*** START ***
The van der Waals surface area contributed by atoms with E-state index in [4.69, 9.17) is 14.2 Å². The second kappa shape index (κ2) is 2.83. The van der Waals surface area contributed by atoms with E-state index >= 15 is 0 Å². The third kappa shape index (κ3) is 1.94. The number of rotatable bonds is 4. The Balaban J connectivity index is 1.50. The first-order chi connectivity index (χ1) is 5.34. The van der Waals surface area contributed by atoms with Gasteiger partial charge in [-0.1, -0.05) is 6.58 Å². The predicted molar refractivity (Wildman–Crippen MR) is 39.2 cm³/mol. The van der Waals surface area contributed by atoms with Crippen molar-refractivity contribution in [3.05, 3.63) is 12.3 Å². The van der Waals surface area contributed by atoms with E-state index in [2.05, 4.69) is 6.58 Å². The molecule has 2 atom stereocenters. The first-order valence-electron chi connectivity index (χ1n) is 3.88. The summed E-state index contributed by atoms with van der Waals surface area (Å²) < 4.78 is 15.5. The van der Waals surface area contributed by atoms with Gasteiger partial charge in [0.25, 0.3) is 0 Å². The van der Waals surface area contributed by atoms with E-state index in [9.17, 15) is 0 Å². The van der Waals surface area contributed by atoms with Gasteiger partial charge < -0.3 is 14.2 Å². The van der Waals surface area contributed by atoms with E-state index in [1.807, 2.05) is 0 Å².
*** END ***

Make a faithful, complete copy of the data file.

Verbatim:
The van der Waals surface area contributed by atoms with E-state index in [4.69, 9.17) is 14.2 Å². The second kappa shape index (κ2) is 2.83. The van der Waals surface area contributed by atoms with E-state index >= 15 is 0 Å². The third kappa shape index (κ3) is 1.94. The number of rotatable bonds is 4. The Balaban J connectivity index is 1.50. The first-order chi connectivity index (χ1) is 5.34. The van der Waals surface area contributed by atoms with Gasteiger partial charge in [-0.1, -0.05) is 6.58 Å². The predicted molar refractivity (Wildman–Crippen MR) is 39.2 cm³/mol. The van der Waals surface area contributed by atoms with Crippen molar-refractivity contribution in [3.05, 3.63) is 12.3 Å². The van der Waals surface area contributed by atoms with E-state index in [2.05, 4.69) is 6.58 Å². The molecule has 2 atom stereocenters. The first-order valence-electron chi connectivity index (χ1n) is 3.88. The summed E-state index contributed by atoms with van der Waals surface area (Å²) < 4.78 is 15.5. The van der Waals surface area contributed by atoms with Gasteiger partial charge in [0.25, 0.3) is 0 Å². The van der Waals surface area contributed by atoms with E-state index in [9.17, 15) is 0 Å². The van der Waals surface area contributed by atoms with Gasteiger partial charge < -0.3 is 14.2 Å². The van der Waals surface area contributed by atoms with E-state index in [1.807, 2.05) is 0 Å².